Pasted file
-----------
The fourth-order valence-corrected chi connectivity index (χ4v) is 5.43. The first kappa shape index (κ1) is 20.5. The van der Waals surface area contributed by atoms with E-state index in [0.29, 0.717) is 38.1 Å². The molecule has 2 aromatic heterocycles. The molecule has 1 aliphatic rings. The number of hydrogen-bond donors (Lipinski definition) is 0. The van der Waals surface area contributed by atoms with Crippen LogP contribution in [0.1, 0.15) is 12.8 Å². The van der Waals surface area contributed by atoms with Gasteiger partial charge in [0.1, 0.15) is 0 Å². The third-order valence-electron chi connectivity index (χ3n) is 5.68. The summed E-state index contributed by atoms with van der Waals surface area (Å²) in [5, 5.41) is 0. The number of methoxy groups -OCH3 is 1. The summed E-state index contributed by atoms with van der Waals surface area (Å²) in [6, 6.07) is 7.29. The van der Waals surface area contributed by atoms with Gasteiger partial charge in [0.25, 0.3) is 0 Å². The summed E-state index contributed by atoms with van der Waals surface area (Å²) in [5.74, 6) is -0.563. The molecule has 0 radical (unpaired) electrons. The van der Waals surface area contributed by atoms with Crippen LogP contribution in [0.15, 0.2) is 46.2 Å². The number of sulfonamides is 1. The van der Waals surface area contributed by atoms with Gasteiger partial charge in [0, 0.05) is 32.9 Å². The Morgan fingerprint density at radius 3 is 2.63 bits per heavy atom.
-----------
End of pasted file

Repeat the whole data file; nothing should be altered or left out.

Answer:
The fourth-order valence-corrected chi connectivity index (χ4v) is 5.43. The first kappa shape index (κ1) is 20.5. The van der Waals surface area contributed by atoms with E-state index in [0.29, 0.717) is 38.1 Å². The molecule has 2 aromatic heterocycles. The molecule has 1 aliphatic rings. The number of hydrogen-bond donors (Lipinski definition) is 0. The van der Waals surface area contributed by atoms with Crippen LogP contribution in [0.1, 0.15) is 12.8 Å². The van der Waals surface area contributed by atoms with Gasteiger partial charge in [0.1, 0.15) is 0 Å². The third-order valence-electron chi connectivity index (χ3n) is 5.68. The summed E-state index contributed by atoms with van der Waals surface area (Å²) in [5, 5.41) is 0. The number of methoxy groups -OCH3 is 1. The summed E-state index contributed by atoms with van der Waals surface area (Å²) in [6, 6.07) is 7.29. The van der Waals surface area contributed by atoms with Gasteiger partial charge in [0.25, 0.3) is 0 Å². The summed E-state index contributed by atoms with van der Waals surface area (Å²) in [5.74, 6) is -0.563. The molecule has 0 radical (unpaired) electrons. The van der Waals surface area contributed by atoms with Crippen LogP contribution in [0.15, 0.2) is 46.2 Å². The number of sulfonamides is 1. The van der Waals surface area contributed by atoms with Gasteiger partial charge in [0, 0.05) is 32.9 Å². The Morgan fingerprint density at radius 3 is 2.63 bits per heavy atom.